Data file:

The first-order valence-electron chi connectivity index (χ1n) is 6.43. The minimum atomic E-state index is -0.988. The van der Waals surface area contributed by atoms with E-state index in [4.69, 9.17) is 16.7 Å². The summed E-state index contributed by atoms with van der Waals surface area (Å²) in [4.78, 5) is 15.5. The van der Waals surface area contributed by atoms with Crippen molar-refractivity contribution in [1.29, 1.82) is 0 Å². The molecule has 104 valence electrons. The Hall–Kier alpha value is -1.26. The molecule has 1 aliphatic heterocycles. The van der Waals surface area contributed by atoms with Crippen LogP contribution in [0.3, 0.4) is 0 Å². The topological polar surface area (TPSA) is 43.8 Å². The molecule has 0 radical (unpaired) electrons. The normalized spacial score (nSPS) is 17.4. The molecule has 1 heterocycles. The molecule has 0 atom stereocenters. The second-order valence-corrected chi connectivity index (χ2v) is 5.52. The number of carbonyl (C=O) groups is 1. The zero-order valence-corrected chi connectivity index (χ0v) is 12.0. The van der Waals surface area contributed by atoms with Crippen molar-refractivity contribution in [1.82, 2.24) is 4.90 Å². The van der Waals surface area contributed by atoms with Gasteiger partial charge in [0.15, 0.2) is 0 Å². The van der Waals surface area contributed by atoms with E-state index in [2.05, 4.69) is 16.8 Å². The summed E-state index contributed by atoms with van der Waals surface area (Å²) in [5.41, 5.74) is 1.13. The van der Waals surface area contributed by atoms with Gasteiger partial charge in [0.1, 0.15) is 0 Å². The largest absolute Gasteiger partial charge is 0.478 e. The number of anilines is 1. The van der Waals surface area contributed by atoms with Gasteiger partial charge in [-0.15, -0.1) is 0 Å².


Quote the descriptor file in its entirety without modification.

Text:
The first-order valence-electron chi connectivity index (χ1n) is 6.43. The minimum atomic E-state index is -0.988. The van der Waals surface area contributed by atoms with E-state index in [4.69, 9.17) is 16.7 Å². The summed E-state index contributed by atoms with van der Waals surface area (Å²) in [4.78, 5) is 15.5. The van der Waals surface area contributed by atoms with Crippen molar-refractivity contribution in [1.29, 1.82) is 0 Å². The molecule has 104 valence electrons. The Hall–Kier alpha value is -1.26. The molecule has 1 aliphatic heterocycles. The van der Waals surface area contributed by atoms with Crippen LogP contribution in [0.3, 0.4) is 0 Å². The topological polar surface area (TPSA) is 43.8 Å². The molecule has 0 radical (unpaired) electrons. The normalized spacial score (nSPS) is 17.4. The molecule has 1 heterocycles. The molecule has 0 atom stereocenters. The second-order valence-corrected chi connectivity index (χ2v) is 5.52. The number of carbonyl (C=O) groups is 1. The zero-order valence-corrected chi connectivity index (χ0v) is 12.0. The van der Waals surface area contributed by atoms with Crippen molar-refractivity contribution in [1.82, 2.24) is 4.90 Å². The van der Waals surface area contributed by atoms with Gasteiger partial charge in [0.15, 0.2) is 0 Å². The van der Waals surface area contributed by atoms with E-state index in [2.05, 4.69) is 16.8 Å². The summed E-state index contributed by atoms with van der Waals surface area (Å²) in [5.41, 5.74) is 1.13. The van der Waals surface area contributed by atoms with Gasteiger partial charge in [0.1, 0.15) is 0 Å². The largest absolute Gasteiger partial charge is 0.478 e. The number of anilines is 1. The van der Waals surface area contributed by atoms with Gasteiger partial charge in [-0.15, -0.1) is 0 Å².